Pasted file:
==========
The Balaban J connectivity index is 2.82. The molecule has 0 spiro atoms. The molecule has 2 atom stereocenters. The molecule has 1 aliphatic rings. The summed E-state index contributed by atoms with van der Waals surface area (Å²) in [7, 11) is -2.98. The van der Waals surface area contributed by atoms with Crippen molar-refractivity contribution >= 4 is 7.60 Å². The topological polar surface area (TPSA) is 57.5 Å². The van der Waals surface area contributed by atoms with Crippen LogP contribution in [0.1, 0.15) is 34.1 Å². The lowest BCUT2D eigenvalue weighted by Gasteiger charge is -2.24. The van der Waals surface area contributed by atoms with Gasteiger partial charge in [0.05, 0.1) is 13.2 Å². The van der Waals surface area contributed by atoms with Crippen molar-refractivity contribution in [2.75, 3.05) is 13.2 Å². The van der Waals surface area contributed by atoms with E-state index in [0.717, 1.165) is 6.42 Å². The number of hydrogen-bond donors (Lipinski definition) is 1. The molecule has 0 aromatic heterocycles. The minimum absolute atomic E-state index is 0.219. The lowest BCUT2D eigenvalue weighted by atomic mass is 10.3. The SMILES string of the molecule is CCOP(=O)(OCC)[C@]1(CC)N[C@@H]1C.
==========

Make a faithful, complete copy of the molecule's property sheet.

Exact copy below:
The Balaban J connectivity index is 2.82. The molecule has 0 spiro atoms. The molecule has 2 atom stereocenters. The molecule has 1 aliphatic rings. The summed E-state index contributed by atoms with van der Waals surface area (Å²) in [7, 11) is -2.98. The van der Waals surface area contributed by atoms with Crippen molar-refractivity contribution >= 4 is 7.60 Å². The topological polar surface area (TPSA) is 57.5 Å². The van der Waals surface area contributed by atoms with Crippen LogP contribution in [0.1, 0.15) is 34.1 Å². The lowest BCUT2D eigenvalue weighted by Gasteiger charge is -2.24. The van der Waals surface area contributed by atoms with Gasteiger partial charge in [0.05, 0.1) is 13.2 Å². The van der Waals surface area contributed by atoms with Crippen molar-refractivity contribution in [2.75, 3.05) is 13.2 Å². The van der Waals surface area contributed by atoms with E-state index in [0.717, 1.165) is 6.42 Å². The number of hydrogen-bond donors (Lipinski definition) is 1. The molecule has 0 aromatic heterocycles. The minimum absolute atomic E-state index is 0.219. The lowest BCUT2D eigenvalue weighted by atomic mass is 10.3. The SMILES string of the molecule is CCOP(=O)(OCC)[C@]1(CC)N[C@@H]1C.